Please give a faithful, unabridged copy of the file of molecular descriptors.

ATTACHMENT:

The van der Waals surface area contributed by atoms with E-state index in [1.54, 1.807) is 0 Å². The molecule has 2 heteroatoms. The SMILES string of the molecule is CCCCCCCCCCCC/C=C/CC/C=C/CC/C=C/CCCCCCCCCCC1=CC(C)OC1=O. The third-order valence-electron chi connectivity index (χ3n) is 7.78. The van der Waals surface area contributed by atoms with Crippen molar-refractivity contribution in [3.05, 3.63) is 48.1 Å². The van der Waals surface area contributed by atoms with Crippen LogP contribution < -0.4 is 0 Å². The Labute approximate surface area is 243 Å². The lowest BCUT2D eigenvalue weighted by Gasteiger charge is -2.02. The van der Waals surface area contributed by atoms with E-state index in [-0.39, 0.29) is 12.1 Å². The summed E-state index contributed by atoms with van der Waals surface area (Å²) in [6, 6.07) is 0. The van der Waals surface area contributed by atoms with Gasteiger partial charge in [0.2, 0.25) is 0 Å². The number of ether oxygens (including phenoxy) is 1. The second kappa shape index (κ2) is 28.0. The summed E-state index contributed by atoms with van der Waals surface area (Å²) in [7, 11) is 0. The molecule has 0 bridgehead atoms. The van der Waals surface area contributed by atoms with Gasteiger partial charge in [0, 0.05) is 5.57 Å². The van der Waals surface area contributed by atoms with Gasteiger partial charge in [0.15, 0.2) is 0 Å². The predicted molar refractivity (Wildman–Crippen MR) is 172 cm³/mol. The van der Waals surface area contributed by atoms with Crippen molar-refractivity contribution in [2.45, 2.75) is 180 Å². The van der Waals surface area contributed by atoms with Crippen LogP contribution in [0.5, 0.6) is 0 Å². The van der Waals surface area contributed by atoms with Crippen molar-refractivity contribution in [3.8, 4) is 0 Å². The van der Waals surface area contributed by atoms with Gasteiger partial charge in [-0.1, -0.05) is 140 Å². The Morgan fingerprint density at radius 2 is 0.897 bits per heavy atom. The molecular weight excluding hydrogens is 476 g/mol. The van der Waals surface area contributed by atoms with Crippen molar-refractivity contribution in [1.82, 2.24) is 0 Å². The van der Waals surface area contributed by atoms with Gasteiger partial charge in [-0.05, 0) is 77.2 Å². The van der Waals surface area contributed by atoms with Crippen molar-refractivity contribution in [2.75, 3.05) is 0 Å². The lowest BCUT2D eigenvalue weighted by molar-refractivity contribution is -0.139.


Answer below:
The van der Waals surface area contributed by atoms with E-state index in [1.54, 1.807) is 0 Å². The molecule has 2 heteroatoms. The SMILES string of the molecule is CCCCCCCCCCCC/C=C/CC/C=C/CC/C=C/CCCCCCCCCCC1=CC(C)OC1=O. The third-order valence-electron chi connectivity index (χ3n) is 7.78. The van der Waals surface area contributed by atoms with Crippen molar-refractivity contribution in [3.05, 3.63) is 48.1 Å². The van der Waals surface area contributed by atoms with Crippen LogP contribution < -0.4 is 0 Å². The Labute approximate surface area is 243 Å². The lowest BCUT2D eigenvalue weighted by Gasteiger charge is -2.02. The van der Waals surface area contributed by atoms with E-state index in [-0.39, 0.29) is 12.1 Å². The summed E-state index contributed by atoms with van der Waals surface area (Å²) in [6, 6.07) is 0. The van der Waals surface area contributed by atoms with Gasteiger partial charge in [0.2, 0.25) is 0 Å². The number of ether oxygens (including phenoxy) is 1. The second kappa shape index (κ2) is 28.0. The summed E-state index contributed by atoms with van der Waals surface area (Å²) in [7, 11) is 0. The molecule has 0 bridgehead atoms. The van der Waals surface area contributed by atoms with Gasteiger partial charge in [0, 0.05) is 5.57 Å². The van der Waals surface area contributed by atoms with Gasteiger partial charge in [0.15, 0.2) is 0 Å². The predicted molar refractivity (Wildman–Crippen MR) is 172 cm³/mol. The van der Waals surface area contributed by atoms with Crippen molar-refractivity contribution in [2.45, 2.75) is 180 Å². The van der Waals surface area contributed by atoms with Crippen LogP contribution in [0.5, 0.6) is 0 Å². The van der Waals surface area contributed by atoms with Crippen molar-refractivity contribution in [3.8, 4) is 0 Å². The van der Waals surface area contributed by atoms with Gasteiger partial charge in [-0.1, -0.05) is 140 Å². The Morgan fingerprint density at radius 2 is 0.897 bits per heavy atom. The molecular weight excluding hydrogens is 476 g/mol. The van der Waals surface area contributed by atoms with Crippen molar-refractivity contribution in [1.82, 2.24) is 0 Å². The van der Waals surface area contributed by atoms with Gasteiger partial charge in [-0.05, 0) is 77.2 Å². The van der Waals surface area contributed by atoms with Crippen molar-refractivity contribution in [2.75, 3.05) is 0 Å². The lowest BCUT2D eigenvalue weighted by molar-refractivity contribution is -0.139.